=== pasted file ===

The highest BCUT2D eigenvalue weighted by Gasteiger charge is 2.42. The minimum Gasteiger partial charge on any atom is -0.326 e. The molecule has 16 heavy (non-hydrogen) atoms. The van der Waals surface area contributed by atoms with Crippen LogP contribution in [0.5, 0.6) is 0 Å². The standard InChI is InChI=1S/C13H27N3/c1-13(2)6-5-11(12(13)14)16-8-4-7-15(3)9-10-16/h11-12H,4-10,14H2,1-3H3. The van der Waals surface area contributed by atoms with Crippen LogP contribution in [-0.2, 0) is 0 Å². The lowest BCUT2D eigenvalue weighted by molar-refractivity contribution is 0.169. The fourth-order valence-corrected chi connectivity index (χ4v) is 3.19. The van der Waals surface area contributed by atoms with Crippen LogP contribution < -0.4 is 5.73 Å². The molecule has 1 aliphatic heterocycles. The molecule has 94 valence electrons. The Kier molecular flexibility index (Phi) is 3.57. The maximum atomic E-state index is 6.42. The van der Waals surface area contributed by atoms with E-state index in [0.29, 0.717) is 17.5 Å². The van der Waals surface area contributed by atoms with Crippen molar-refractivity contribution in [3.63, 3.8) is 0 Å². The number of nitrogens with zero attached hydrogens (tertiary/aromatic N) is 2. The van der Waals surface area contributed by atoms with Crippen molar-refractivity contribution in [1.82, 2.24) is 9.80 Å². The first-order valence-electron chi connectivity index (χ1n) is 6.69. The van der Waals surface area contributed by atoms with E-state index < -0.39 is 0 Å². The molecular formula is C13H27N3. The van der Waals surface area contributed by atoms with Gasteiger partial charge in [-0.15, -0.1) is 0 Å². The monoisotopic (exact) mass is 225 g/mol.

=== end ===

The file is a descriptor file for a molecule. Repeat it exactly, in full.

The highest BCUT2D eigenvalue weighted by Gasteiger charge is 2.42. The minimum Gasteiger partial charge on any atom is -0.326 e. The molecule has 16 heavy (non-hydrogen) atoms. The van der Waals surface area contributed by atoms with Crippen LogP contribution in [0.5, 0.6) is 0 Å². The standard InChI is InChI=1S/C13H27N3/c1-13(2)6-5-11(12(13)14)16-8-4-7-15(3)9-10-16/h11-12H,4-10,14H2,1-3H3. The van der Waals surface area contributed by atoms with Crippen LogP contribution in [-0.2, 0) is 0 Å². The lowest BCUT2D eigenvalue weighted by molar-refractivity contribution is 0.169. The fourth-order valence-corrected chi connectivity index (χ4v) is 3.19. The van der Waals surface area contributed by atoms with Crippen LogP contribution < -0.4 is 5.73 Å². The molecule has 1 aliphatic heterocycles. The molecule has 94 valence electrons. The Kier molecular flexibility index (Phi) is 3.57. The maximum atomic E-state index is 6.42. The van der Waals surface area contributed by atoms with E-state index in [0.29, 0.717) is 17.5 Å². The van der Waals surface area contributed by atoms with Crippen molar-refractivity contribution in [3.63, 3.8) is 0 Å². The number of nitrogens with zero attached hydrogens (tertiary/aromatic N) is 2. The van der Waals surface area contributed by atoms with Crippen molar-refractivity contribution in [1.82, 2.24) is 9.80 Å². The first-order valence-electron chi connectivity index (χ1n) is 6.69. The van der Waals surface area contributed by atoms with E-state index < -0.39 is 0 Å². The molecular formula is C13H27N3. The van der Waals surface area contributed by atoms with Gasteiger partial charge in [-0.15, -0.1) is 0 Å². The monoisotopic (exact) mass is 225 g/mol.